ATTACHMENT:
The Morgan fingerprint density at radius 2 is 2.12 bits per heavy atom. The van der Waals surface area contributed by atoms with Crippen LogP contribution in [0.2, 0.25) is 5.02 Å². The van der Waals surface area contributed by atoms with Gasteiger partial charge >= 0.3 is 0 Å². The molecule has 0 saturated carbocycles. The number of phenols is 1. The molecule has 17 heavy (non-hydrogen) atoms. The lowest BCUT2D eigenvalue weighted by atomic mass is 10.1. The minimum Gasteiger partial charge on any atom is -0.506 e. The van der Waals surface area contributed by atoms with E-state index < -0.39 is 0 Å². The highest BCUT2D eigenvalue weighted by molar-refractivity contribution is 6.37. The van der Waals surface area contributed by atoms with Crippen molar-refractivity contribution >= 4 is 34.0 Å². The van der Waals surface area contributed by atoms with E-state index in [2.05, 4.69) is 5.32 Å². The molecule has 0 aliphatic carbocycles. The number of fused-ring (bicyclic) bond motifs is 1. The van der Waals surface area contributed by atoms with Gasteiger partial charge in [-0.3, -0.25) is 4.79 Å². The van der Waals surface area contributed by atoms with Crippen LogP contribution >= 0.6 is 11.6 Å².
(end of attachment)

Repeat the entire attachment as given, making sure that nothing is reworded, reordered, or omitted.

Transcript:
The Morgan fingerprint density at radius 2 is 2.12 bits per heavy atom. The van der Waals surface area contributed by atoms with Crippen LogP contribution in [0.2, 0.25) is 5.02 Å². The van der Waals surface area contributed by atoms with Gasteiger partial charge >= 0.3 is 0 Å². The molecule has 0 saturated carbocycles. The number of phenols is 1. The molecule has 17 heavy (non-hydrogen) atoms. The lowest BCUT2D eigenvalue weighted by atomic mass is 10.1. The minimum Gasteiger partial charge on any atom is -0.506 e. The van der Waals surface area contributed by atoms with E-state index < -0.39 is 0 Å². The highest BCUT2D eigenvalue weighted by molar-refractivity contribution is 6.37. The van der Waals surface area contributed by atoms with Crippen molar-refractivity contribution >= 4 is 34.0 Å². The van der Waals surface area contributed by atoms with E-state index in [2.05, 4.69) is 5.32 Å². The molecule has 0 aliphatic carbocycles. The number of fused-ring (bicyclic) bond motifs is 1. The van der Waals surface area contributed by atoms with Gasteiger partial charge in [-0.3, -0.25) is 4.79 Å². The van der Waals surface area contributed by atoms with Crippen LogP contribution >= 0.6 is 11.6 Å².